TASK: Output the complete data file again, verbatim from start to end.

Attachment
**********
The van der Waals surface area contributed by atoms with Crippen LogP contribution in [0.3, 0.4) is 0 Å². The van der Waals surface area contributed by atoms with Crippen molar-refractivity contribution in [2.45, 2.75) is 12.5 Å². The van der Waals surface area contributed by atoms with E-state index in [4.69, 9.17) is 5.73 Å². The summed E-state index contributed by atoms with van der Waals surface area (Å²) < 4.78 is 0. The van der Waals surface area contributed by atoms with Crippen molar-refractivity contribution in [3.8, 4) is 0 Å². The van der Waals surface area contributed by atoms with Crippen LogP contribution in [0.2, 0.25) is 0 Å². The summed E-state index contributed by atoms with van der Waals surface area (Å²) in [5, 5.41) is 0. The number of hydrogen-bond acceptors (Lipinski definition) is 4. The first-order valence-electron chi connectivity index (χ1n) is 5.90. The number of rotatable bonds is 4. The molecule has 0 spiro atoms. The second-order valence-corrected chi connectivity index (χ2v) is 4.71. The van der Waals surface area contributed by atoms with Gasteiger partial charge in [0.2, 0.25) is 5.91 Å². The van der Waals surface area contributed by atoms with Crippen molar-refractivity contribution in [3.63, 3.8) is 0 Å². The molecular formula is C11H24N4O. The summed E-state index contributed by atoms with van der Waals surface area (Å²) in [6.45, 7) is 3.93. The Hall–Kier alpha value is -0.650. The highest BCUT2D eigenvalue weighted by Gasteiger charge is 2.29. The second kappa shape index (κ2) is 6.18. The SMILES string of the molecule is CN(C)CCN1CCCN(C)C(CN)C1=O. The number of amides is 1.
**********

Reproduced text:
The van der Waals surface area contributed by atoms with Crippen LogP contribution in [0.3, 0.4) is 0 Å². The van der Waals surface area contributed by atoms with Crippen molar-refractivity contribution in [2.45, 2.75) is 12.5 Å². The van der Waals surface area contributed by atoms with E-state index in [4.69, 9.17) is 5.73 Å². The summed E-state index contributed by atoms with van der Waals surface area (Å²) < 4.78 is 0. The van der Waals surface area contributed by atoms with Crippen molar-refractivity contribution in [3.8, 4) is 0 Å². The van der Waals surface area contributed by atoms with Crippen LogP contribution in [0.2, 0.25) is 0 Å². The summed E-state index contributed by atoms with van der Waals surface area (Å²) in [5, 5.41) is 0. The number of hydrogen-bond acceptors (Lipinski definition) is 4. The first-order valence-electron chi connectivity index (χ1n) is 5.90. The number of rotatable bonds is 4. The molecule has 0 spiro atoms. The second-order valence-corrected chi connectivity index (χ2v) is 4.71. The van der Waals surface area contributed by atoms with Gasteiger partial charge in [0.2, 0.25) is 5.91 Å². The van der Waals surface area contributed by atoms with Crippen molar-refractivity contribution in [3.63, 3.8) is 0 Å². The molecular formula is C11H24N4O. The summed E-state index contributed by atoms with van der Waals surface area (Å²) in [6.45, 7) is 3.93. The Hall–Kier alpha value is -0.650. The highest BCUT2D eigenvalue weighted by Gasteiger charge is 2.29. The second kappa shape index (κ2) is 6.18. The SMILES string of the molecule is CN(C)CCN1CCCN(C)C(CN)C1=O. The number of amides is 1.